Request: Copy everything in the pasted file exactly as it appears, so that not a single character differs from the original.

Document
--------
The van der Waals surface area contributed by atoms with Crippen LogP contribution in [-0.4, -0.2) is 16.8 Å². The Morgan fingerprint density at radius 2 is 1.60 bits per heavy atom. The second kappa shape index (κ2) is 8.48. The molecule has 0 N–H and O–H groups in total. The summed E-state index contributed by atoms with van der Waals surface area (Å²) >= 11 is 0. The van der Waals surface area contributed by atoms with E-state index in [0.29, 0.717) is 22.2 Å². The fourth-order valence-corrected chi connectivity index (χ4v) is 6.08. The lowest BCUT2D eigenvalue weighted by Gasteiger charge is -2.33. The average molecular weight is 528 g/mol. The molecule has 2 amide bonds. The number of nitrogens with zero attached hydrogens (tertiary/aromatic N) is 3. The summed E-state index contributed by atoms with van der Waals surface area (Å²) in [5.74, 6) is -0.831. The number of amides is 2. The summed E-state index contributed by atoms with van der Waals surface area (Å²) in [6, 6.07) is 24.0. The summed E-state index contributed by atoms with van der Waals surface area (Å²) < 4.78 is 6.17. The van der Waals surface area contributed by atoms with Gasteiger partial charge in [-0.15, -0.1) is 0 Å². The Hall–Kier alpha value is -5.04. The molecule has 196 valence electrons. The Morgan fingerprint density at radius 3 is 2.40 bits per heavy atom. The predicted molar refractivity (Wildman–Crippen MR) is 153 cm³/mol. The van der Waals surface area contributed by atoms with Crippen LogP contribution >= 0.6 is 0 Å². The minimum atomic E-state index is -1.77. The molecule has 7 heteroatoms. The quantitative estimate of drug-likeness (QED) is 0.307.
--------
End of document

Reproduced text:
The van der Waals surface area contributed by atoms with Crippen LogP contribution in [-0.4, -0.2) is 16.8 Å². The Morgan fingerprint density at radius 2 is 1.60 bits per heavy atom. The second kappa shape index (κ2) is 8.48. The molecule has 0 N–H and O–H groups in total. The summed E-state index contributed by atoms with van der Waals surface area (Å²) >= 11 is 0. The van der Waals surface area contributed by atoms with E-state index in [0.29, 0.717) is 22.2 Å². The fourth-order valence-corrected chi connectivity index (χ4v) is 6.08. The lowest BCUT2D eigenvalue weighted by Gasteiger charge is -2.33. The average molecular weight is 528 g/mol. The molecule has 2 amide bonds. The number of nitrogens with zero attached hydrogens (tertiary/aromatic N) is 3. The summed E-state index contributed by atoms with van der Waals surface area (Å²) in [5.74, 6) is -0.831. The number of amides is 2. The summed E-state index contributed by atoms with van der Waals surface area (Å²) in [6, 6.07) is 24.0. The summed E-state index contributed by atoms with van der Waals surface area (Å²) < 4.78 is 6.17. The van der Waals surface area contributed by atoms with Gasteiger partial charge in [-0.15, -0.1) is 0 Å². The Hall–Kier alpha value is -5.04. The molecule has 196 valence electrons. The Morgan fingerprint density at radius 3 is 2.40 bits per heavy atom. The predicted molar refractivity (Wildman–Crippen MR) is 153 cm³/mol. The van der Waals surface area contributed by atoms with Crippen LogP contribution >= 0.6 is 0 Å². The minimum atomic E-state index is -1.77. The molecule has 7 heteroatoms. The quantitative estimate of drug-likeness (QED) is 0.307.